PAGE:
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NZ Needs More Chinese Teachers: NZ China Council Report

February 18, 2019

The proportion of Kiwi secondary school students learning foreign languages has hit record low levels, according to a new report commissioned by the New Zealand China Council.

Chairman Sir Don McKinnon, Board member Tony Browne and Executive Director Stephen Jacobi met with Education Minister Hon Chris Hipkins in Wellington this week to discuss ways to increase the number of students studying languages.

“As we become more Asia-focused we need a much larger number of foreign language learners who are comfortable in different cultural environments.” Sir Don says.

“The Council’s ambition is to see more Chinese learning in New Zealand, but this does not mean we want to see fewer students studying Te Reo Maori or any other language. We support the call for the Government to adopt a national Languages Policy, which should aim to increase language learning across the board”.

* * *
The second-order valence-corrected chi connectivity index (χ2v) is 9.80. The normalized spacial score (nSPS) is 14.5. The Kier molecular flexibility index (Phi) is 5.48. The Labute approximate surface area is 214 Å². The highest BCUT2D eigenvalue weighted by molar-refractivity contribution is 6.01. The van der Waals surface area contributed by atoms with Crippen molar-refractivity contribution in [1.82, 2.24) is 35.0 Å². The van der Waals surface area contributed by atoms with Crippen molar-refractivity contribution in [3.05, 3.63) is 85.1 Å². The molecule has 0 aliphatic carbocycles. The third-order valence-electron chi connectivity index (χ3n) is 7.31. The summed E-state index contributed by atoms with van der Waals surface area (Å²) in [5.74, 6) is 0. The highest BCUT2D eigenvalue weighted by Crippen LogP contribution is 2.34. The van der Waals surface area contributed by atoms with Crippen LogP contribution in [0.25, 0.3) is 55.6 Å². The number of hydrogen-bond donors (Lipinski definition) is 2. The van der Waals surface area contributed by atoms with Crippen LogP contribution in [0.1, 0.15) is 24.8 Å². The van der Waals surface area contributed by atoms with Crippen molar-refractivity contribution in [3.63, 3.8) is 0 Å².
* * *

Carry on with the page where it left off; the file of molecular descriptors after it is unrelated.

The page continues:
The report shows just two per cent of students learn Chinese at secondary level and few study traditional languages at all levels.

The report identifies four factors constraining the success of language programmes in schools:   a shortage of qualified teachers, lack of compulsion in the curriculum; the low status accorded to language classes and the lack of a national languages policy.

In the absence of enough qualified teachers the report notes the role played by the 150 Mandarin Language Assistants (MLAs), whose presence in New Zealand schools has helped meet the demand for more Chinese learning opportunities.

Sir Don noted that a cap on the number of visas available for MLAs to come to New Zealand is a further constraint on increasing the number of schools able to teach Chinese. Increasing the number of home-grown qualified Chinese teachers is also a priority.

“We need more Kiwis fluent in our official non-English languages Te Reo, New Zealand Sign Language as well as foreign languages, and particularly in Chinese as trade, investment, tourism, education and migration grow rapidly between our countries.

“We urge the Government to accelerate the recruitment of qualified Chinese teachers and equip Kiwi students to better understand and engage with China,” Sir Don says.

Read the full report here. 

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